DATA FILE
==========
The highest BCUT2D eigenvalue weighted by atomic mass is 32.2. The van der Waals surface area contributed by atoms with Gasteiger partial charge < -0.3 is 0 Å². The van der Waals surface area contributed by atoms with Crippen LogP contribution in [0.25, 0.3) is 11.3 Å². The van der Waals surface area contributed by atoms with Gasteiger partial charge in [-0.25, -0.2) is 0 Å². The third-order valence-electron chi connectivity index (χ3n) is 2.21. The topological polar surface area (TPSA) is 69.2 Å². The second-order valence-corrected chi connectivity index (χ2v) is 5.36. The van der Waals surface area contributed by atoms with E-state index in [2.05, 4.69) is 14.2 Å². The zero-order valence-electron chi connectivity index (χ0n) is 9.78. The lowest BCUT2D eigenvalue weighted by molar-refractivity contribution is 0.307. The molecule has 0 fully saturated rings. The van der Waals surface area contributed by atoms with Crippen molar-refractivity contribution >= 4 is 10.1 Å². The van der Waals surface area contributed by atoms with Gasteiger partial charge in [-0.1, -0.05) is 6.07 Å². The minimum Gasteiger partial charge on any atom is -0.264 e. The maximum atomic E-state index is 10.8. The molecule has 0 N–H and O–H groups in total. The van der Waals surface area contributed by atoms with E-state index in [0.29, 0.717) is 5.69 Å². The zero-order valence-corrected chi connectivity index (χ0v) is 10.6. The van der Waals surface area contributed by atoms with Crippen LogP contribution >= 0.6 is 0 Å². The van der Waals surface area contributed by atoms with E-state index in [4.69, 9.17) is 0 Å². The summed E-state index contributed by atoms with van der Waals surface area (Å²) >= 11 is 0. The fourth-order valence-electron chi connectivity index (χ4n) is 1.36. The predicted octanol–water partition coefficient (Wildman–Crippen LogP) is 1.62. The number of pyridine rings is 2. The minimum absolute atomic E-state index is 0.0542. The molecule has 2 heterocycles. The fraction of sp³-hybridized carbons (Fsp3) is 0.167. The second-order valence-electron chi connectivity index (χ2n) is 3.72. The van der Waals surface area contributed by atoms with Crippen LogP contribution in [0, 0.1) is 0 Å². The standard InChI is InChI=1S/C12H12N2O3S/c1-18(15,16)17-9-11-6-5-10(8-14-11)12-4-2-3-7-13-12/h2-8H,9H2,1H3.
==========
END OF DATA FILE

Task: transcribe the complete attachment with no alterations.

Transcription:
The highest BCUT2D eigenvalue weighted by atomic mass is 32.2. The van der Waals surface area contributed by atoms with Gasteiger partial charge < -0.3 is 0 Å². The van der Waals surface area contributed by atoms with Crippen LogP contribution in [0.25, 0.3) is 11.3 Å². The van der Waals surface area contributed by atoms with Gasteiger partial charge in [-0.25, -0.2) is 0 Å². The third-order valence-electron chi connectivity index (χ3n) is 2.21. The topological polar surface area (TPSA) is 69.2 Å². The second-order valence-corrected chi connectivity index (χ2v) is 5.36. The van der Waals surface area contributed by atoms with E-state index in [2.05, 4.69) is 14.2 Å². The zero-order valence-electron chi connectivity index (χ0n) is 9.78. The lowest BCUT2D eigenvalue weighted by molar-refractivity contribution is 0.307. The molecule has 0 fully saturated rings. The van der Waals surface area contributed by atoms with Crippen molar-refractivity contribution >= 4 is 10.1 Å². The van der Waals surface area contributed by atoms with Gasteiger partial charge in [-0.1, -0.05) is 6.07 Å². The minimum Gasteiger partial charge on any atom is -0.264 e. The maximum atomic E-state index is 10.8. The molecule has 0 N–H and O–H groups in total. The van der Waals surface area contributed by atoms with E-state index in [0.29, 0.717) is 5.69 Å². The zero-order valence-corrected chi connectivity index (χ0v) is 10.6. The van der Waals surface area contributed by atoms with Crippen LogP contribution >= 0.6 is 0 Å². The van der Waals surface area contributed by atoms with E-state index in [4.69, 9.17) is 0 Å². The summed E-state index contributed by atoms with van der Waals surface area (Å²) >= 11 is 0. The fourth-order valence-electron chi connectivity index (χ4n) is 1.36. The predicted octanol–water partition coefficient (Wildman–Crippen LogP) is 1.62. The number of pyridine rings is 2. The minimum absolute atomic E-state index is 0.0542. The molecule has 2 heterocycles. The fraction of sp³-hybridized carbons (Fsp3) is 0.167. The second-order valence-electron chi connectivity index (χ2n) is 3.72. The van der Waals surface area contributed by atoms with Crippen LogP contribution in [0, 0.1) is 0 Å². The standard InChI is InChI=1S/C12H12N2O3S/c1-18(15,16)17-9-11-6-5-10(8-14-11)12-4-2-3-7-13-12/h2-8H,9H2,1H3.